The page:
Epsilon highlights up to the specified column instead. Epsilon
resets mark_to_column to
-1 just as described above for
The to_virtual_column( ) subroutine positions the cursor to
col on the current line. It tries to simply move to the
correct position in the buffer, but if no buffer character begins at
that column, it uses the cursor_to_column variable to get the
cursor to the right place.
The virtual_column( ) subroutine provides the column the cursor
would appear in: either the value of the cursor_to_column
variable, or (if it's negative) the current column. Similarly, the
virtual_mark_column( ) subroutine provides the column for the
mark, taking mark_to_column into account.
tab_convert(int from, int to, int totabs)
int maybe_indent_rigidly(int rev)
int standard_tab_cmd(int (*func)(), int indent, int flags)
The tab_convert( ) subroutine converts tabs to spaces in the
specified region when its parameter
totabs is zero. When
totabs is nonzero, it converts spaces to tabs.
The hack_tabs( ) subroutine converts tabs to spaces in the
offset columns following point. If
offset is negative, the
function converts tabs in the columns preceding point.
Commands bound to <Tab> often call the
maybe_indent_rigidly( ) subroutine. If a region's been
highlighted, this subroutine indents it using the
indent-rigidly command and then returns nonzero. Otherwise,
it returns zero. If its parameter
rev is nonzero, the subroutine
unindents; a command bound to Shift-<Tab> often provides a nonzero
rev, but for commands on <Tab> this is typically zero.
The standard_tab_cmd( ) subroutine packages a lot of standard
functionality often found on the <Tab> key for a mode. A mode's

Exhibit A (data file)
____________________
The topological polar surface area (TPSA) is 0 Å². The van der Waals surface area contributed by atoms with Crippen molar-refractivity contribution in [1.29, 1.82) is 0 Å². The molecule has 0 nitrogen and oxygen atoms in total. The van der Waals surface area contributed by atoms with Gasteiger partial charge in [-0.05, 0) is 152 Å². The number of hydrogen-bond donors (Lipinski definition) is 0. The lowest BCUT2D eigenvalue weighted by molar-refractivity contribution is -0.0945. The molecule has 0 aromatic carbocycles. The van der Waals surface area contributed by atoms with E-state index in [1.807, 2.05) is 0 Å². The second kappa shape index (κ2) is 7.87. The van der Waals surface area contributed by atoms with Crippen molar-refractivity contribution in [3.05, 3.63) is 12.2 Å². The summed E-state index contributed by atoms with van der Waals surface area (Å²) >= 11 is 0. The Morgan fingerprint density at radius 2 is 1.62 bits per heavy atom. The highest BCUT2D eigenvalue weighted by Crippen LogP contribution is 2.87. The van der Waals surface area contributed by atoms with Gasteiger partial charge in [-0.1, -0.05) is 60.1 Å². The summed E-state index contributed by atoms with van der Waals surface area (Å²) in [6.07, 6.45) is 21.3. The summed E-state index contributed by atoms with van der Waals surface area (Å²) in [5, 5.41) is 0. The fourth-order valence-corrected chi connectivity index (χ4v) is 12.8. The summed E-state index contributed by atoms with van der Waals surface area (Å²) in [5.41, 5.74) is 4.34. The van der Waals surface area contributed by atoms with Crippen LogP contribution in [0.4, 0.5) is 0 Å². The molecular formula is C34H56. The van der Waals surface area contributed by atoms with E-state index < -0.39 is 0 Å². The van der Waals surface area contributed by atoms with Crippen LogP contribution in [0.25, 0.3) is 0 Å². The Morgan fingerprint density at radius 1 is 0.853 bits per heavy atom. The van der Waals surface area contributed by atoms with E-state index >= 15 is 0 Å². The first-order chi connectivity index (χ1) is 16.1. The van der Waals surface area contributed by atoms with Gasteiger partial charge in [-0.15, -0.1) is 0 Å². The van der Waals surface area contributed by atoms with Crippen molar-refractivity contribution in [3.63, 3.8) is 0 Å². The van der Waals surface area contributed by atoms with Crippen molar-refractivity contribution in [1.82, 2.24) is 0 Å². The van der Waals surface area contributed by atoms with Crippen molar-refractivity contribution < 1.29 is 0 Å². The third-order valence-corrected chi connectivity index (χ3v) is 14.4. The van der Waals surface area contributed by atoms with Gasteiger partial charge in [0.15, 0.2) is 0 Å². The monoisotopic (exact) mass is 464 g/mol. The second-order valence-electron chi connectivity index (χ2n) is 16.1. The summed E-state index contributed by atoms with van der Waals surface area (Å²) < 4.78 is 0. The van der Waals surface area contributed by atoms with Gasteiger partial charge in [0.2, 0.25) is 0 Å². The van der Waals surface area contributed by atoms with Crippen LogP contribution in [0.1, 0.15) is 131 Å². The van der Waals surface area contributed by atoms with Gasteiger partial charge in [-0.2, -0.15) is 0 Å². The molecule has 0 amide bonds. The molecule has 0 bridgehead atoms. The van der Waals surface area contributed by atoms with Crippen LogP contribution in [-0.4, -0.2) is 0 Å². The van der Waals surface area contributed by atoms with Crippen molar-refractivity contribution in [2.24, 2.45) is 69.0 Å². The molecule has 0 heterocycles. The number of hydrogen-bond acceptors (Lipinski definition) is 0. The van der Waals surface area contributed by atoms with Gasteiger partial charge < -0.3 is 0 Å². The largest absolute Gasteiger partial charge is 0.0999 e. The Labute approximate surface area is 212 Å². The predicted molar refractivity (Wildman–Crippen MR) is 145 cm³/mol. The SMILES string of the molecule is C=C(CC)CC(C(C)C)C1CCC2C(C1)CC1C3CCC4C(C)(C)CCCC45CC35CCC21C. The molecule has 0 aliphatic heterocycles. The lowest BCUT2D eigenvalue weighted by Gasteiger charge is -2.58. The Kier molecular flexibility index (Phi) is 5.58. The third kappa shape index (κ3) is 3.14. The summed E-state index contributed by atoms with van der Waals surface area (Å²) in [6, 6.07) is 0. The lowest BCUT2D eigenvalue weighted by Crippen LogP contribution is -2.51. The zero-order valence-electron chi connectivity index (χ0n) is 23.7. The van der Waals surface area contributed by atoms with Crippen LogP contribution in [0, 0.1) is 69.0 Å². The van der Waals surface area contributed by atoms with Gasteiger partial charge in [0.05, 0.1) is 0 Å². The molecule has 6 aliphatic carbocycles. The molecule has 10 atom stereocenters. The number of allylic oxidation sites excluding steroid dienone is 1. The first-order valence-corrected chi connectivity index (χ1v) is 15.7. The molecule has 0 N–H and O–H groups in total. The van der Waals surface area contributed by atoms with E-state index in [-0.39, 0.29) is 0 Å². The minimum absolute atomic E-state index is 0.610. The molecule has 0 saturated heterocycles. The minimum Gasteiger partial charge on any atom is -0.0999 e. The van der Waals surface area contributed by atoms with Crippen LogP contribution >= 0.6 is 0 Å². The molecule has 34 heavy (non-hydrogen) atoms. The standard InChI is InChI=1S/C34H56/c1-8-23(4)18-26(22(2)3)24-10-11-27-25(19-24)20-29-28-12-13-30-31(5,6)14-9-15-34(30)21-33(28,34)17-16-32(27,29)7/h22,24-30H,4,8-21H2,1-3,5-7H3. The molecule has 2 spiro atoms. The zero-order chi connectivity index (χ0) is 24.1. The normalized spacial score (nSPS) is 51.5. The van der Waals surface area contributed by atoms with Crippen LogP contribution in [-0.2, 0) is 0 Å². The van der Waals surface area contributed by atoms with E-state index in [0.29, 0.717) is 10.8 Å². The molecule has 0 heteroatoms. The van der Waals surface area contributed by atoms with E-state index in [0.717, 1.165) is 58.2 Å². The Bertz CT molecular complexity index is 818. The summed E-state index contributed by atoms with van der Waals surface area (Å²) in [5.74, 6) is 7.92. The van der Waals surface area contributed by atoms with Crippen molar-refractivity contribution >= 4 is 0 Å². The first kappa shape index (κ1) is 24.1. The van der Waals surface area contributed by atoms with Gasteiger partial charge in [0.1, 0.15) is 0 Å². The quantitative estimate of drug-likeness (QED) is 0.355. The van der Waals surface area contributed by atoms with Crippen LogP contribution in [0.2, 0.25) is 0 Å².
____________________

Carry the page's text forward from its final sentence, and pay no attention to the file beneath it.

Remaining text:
command for the <Tab> key can call it, passing it the mode's
indenter function (see below).
If there's a highlighted region, it calls maybe_indent_rigidly( )
1. Otherwise, if the cursor is past the current
line's indentation, it indents to the next level, where the
parameter supplies the number of columns to indent for each level,
2. (Epsilon uses the tab-size if
zero or negative.)
Next, if the user's pressed <Tab> twice or more in a row, it
indents one level more and returns
3; otherwise it calls the
indenting function and returns
4. But if the indenting function
supplies no indentation (placing the line at the left margin), there
was no indentation on the line before, and the
1 bit in the
flags argument is provided, the function adds one level of
indentation and returns
buffer int (*indenter)(); /* EEL variable */
user buffer int auto_indent; /* EEL variable */
prev_indenter() /* indent.e */
zeroed int indenter_action; // Bits for why we're indenting.
#define IACT_AUTO_INDENT 1
#define IACT_AUTO_FILL 2
#define IACT_COMMENT 4
#define IACT_FILL_COMMENT 8
#define IACT_AUTO_FILL_COMMENT 16
#define IACT_REINDENT_PREV 32
The normal-character command provides a hook for automatic
line indentation when it inserts the newline character. If the
buffer-specific variable auto-indent is nonzero, the
normal-character command will call the function pointed to by
indenter, a buffer-specific function pointer,
after inserting a newline character. By default, it calls the
prev_indenter( ) subroutine, which indents to the same
indentation as the previous line.
Various other functions call a buffer's indenter function (if nonzero)
at certain times.
Whenever Epsilon calls a buffer's indenter function, it sets the
indenter_action variable to a value that indicates why it's
indenting, so modes can vary indentation behavior based on context.
IACT_AUTO_INDENT indicates the user pressed
<Enter> in a buffer with auto-indenting enabled, as above.
IACT_AUTO_FILL indicates Epsilon broke a long line
due to auto-filling, and it's now indenting the new line.
The commenting commands indent-for-comment and
set-comment-column use the value
when indenting comments.
The fill-comment command uses the value
IACT_FILL_COMMENT when creating new lines for the comment.
(In some modes it doesn't use the indenter when creating new lines.)
Auto-filling of long comment lines uses the value
IACT_REINDENT_PREV indicates the user pressed
<Enter>, and a mode-specific setting caused Epsilon to reindent
the existing line. See the default-reindent-previous-line
The possible values of indenter_action are arranged as bits, so
a function can use a bitmask to select particular sets of conditions.
Character Display ||
Primitives and EEL Subroutines ||
Displaying Status Messages|